India Landry refused to stand for the Pledge of Allegiance at her school and was expelled for doing so and has now found herself with a powerful enemy, Ken Paxton, the Texas Attorney General, reports BBC.
After being expelled, Landry filed a lawsuit against the Cypress Fairbanks Independent School District which administers her former school, Windfern High School. Landry was expelled in 2017 and filed a lawsuit arguing that her right to free speech was violated and thus the district was breaching the constitution.
With tension looming over the flag and standing for it in particular, Paxton jumped in to show his support for the conservative side. The move comes with Paxton facing re-election in November and polls are showing that race could be tight, according to NBC DFW. That led to Landry’s attorney Randall Kallinen to one clear conclusion.
“The reason he’s challenging this case is that it’s election time.”
It’s very rare for an attorney general to push himself into a civil rights case, especially one that involves the first amendment, but that is what Paxton has done when he released a statement in support of the school on Tuesday.
“School children cannot unilaterally refuse to participate in the pledge. The U.S. Supreme Court has repeatedly held that parents have a fundamental interest in guiding the education and upbringing of their children, which is a critical aspect of liberty guaranteed by the Constitution.”
AG Ken Paxton defended the state law from a constitutional challenge, despite the fact he's treading carefully among several political issues. https://t.co/o93Lha3I8m
— KSAT 12 (@ksatnews) September 27, 2018
Landry specifically referenced the NFL protests, saying that was what inspired her and that the flag no longer stood for liberty and justice saying, “it’s obviously not what’s going on in America today.”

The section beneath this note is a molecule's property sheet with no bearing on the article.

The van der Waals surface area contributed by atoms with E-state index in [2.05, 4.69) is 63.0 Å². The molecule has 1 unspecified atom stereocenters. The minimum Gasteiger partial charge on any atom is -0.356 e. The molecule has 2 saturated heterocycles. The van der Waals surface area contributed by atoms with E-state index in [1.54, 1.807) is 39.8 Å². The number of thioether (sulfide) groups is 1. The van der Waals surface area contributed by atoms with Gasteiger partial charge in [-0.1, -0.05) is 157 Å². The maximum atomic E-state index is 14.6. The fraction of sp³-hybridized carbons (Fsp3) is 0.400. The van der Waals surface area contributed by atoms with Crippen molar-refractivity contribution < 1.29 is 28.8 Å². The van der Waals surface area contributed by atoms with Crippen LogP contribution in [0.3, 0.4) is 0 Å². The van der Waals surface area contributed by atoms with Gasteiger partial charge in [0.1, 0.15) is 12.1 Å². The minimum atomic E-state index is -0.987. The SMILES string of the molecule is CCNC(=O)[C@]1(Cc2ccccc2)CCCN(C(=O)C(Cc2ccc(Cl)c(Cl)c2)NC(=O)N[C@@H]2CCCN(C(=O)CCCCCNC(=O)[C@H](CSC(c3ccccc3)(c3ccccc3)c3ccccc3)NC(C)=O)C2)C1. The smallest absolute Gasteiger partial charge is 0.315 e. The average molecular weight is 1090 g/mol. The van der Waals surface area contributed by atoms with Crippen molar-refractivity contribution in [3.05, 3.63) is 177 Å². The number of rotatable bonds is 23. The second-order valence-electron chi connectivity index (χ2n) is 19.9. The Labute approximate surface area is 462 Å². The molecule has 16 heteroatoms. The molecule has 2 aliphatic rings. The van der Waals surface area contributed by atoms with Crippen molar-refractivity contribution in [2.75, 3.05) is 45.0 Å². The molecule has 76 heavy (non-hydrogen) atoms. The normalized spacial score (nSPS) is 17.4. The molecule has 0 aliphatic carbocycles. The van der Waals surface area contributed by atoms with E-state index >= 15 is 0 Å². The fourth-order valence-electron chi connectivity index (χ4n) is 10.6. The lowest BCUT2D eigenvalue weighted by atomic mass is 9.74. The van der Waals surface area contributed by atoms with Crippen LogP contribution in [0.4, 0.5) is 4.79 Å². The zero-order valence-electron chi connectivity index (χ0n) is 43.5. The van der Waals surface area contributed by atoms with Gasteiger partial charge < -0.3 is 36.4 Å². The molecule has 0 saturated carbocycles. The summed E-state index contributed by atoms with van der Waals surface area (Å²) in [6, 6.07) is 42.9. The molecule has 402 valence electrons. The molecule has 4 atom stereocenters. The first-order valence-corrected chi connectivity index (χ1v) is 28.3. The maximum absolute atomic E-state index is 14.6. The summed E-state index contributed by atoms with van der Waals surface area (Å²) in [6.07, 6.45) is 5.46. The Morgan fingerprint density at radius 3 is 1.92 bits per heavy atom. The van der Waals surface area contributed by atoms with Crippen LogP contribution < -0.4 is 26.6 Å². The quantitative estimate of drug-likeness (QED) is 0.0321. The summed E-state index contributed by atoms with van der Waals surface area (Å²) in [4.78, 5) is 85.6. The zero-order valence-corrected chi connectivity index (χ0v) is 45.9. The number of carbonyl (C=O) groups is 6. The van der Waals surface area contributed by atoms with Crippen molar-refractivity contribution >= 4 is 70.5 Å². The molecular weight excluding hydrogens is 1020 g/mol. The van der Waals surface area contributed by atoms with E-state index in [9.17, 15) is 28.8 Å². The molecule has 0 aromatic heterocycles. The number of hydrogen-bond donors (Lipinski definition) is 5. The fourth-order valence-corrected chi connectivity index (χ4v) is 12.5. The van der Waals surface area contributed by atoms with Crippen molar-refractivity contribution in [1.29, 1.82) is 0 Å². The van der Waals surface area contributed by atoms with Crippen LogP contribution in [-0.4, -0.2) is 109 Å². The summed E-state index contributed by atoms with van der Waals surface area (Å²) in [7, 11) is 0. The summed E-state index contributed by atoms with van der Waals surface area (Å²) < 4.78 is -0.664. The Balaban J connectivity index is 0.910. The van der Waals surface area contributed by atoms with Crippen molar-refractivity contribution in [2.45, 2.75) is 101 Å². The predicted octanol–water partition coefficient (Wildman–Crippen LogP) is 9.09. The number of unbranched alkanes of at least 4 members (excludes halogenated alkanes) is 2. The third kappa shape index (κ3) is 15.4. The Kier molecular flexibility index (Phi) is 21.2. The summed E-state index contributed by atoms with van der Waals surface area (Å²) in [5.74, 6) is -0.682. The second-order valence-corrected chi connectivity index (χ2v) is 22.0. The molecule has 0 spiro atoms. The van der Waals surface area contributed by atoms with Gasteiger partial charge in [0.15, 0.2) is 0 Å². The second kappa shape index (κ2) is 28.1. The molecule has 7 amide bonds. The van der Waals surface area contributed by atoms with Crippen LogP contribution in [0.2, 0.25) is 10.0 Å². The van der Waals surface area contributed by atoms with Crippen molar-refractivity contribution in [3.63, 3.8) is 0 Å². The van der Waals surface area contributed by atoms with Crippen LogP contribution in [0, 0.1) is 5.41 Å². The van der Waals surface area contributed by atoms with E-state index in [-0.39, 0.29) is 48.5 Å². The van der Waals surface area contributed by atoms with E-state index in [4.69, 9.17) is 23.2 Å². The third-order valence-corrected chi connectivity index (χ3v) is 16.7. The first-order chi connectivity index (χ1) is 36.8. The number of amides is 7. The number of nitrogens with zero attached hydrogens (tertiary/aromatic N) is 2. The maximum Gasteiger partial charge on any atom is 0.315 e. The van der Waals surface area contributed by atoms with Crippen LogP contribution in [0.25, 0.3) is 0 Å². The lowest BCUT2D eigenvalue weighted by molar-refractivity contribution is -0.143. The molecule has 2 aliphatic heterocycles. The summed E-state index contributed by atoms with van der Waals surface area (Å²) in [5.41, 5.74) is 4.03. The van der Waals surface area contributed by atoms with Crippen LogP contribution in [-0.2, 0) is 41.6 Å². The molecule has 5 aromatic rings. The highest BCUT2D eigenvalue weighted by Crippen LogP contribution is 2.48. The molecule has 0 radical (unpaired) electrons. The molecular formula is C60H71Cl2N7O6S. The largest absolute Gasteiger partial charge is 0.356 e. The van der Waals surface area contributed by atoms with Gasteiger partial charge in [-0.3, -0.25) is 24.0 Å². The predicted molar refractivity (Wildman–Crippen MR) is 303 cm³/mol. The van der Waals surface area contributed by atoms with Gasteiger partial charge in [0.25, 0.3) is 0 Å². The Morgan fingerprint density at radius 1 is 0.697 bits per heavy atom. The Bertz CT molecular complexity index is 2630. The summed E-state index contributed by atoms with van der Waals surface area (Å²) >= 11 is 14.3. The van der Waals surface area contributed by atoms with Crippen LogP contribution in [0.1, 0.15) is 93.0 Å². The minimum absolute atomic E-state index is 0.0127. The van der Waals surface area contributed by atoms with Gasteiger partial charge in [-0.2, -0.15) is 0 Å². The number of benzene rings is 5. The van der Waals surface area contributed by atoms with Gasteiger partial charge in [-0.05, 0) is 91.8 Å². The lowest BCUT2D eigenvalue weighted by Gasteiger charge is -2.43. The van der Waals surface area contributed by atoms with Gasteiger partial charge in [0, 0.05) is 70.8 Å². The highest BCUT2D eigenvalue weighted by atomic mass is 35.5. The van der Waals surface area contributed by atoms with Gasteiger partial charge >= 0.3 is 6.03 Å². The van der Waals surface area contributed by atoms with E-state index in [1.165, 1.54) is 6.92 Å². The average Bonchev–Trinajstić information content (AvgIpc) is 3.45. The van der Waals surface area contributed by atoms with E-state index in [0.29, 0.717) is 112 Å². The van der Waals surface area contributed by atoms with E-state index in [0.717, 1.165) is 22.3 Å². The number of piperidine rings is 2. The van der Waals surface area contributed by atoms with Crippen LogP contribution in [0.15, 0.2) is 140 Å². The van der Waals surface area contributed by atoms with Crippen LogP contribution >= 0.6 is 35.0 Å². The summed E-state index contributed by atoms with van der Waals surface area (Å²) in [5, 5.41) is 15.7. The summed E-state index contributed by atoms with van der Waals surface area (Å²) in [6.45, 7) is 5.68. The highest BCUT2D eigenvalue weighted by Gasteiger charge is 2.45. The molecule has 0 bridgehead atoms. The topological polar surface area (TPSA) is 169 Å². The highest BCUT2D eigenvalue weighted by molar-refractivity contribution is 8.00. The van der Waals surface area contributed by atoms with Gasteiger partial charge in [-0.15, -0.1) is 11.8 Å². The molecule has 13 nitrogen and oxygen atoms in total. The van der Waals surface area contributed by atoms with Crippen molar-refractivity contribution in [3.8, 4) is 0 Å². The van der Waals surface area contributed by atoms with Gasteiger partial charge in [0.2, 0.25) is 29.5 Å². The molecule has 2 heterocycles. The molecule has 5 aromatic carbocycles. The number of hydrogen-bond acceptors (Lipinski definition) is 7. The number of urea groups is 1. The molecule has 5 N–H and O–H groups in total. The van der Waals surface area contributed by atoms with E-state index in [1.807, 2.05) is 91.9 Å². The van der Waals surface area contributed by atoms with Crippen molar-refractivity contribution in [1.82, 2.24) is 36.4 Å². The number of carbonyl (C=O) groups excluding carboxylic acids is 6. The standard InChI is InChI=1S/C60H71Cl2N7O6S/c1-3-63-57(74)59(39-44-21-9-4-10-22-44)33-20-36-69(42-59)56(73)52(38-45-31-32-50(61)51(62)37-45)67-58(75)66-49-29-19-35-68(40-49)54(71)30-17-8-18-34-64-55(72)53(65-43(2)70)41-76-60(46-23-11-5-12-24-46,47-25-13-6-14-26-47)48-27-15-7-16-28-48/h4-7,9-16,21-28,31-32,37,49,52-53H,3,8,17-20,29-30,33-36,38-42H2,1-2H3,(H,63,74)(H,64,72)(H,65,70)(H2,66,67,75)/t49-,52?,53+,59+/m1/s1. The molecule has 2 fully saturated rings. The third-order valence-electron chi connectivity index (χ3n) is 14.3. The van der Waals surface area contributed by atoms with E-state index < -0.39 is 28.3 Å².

In response to Landry’s complaint, the school district responded.
“This isn’t the NFL.”
Not being the NFL could create a legal problem for the school district, as the Supreme Court has held previously that private enterprises can limit free speech but a public enterprise, such as a school district, cannot. The case may come down to whether the court considers Landry’s action an expression of her free speech.
Under Texas state law, which Paxton pointed to, standing for the pledge is required unless there has been a letter submitted by the parents stating that their child will not stand. This is something that allows for children of Jehovah’s Witnesses, for example, to respect their religious beliefs.
“Requiring the pledge to be recited at the start of every school day has the laudable result of fostering respect for our flag and a patriotic love of our country,” said Paxton in a legal brief to the court.
The Supreme Court specifically argued against Paxton’s point, and indeed the law that Texas holds requiring students to stand for the pledge. In 1943, the court ruled that a requirement to stand was unconstitutional, and Kallinen has said he would be willing to take this case that far.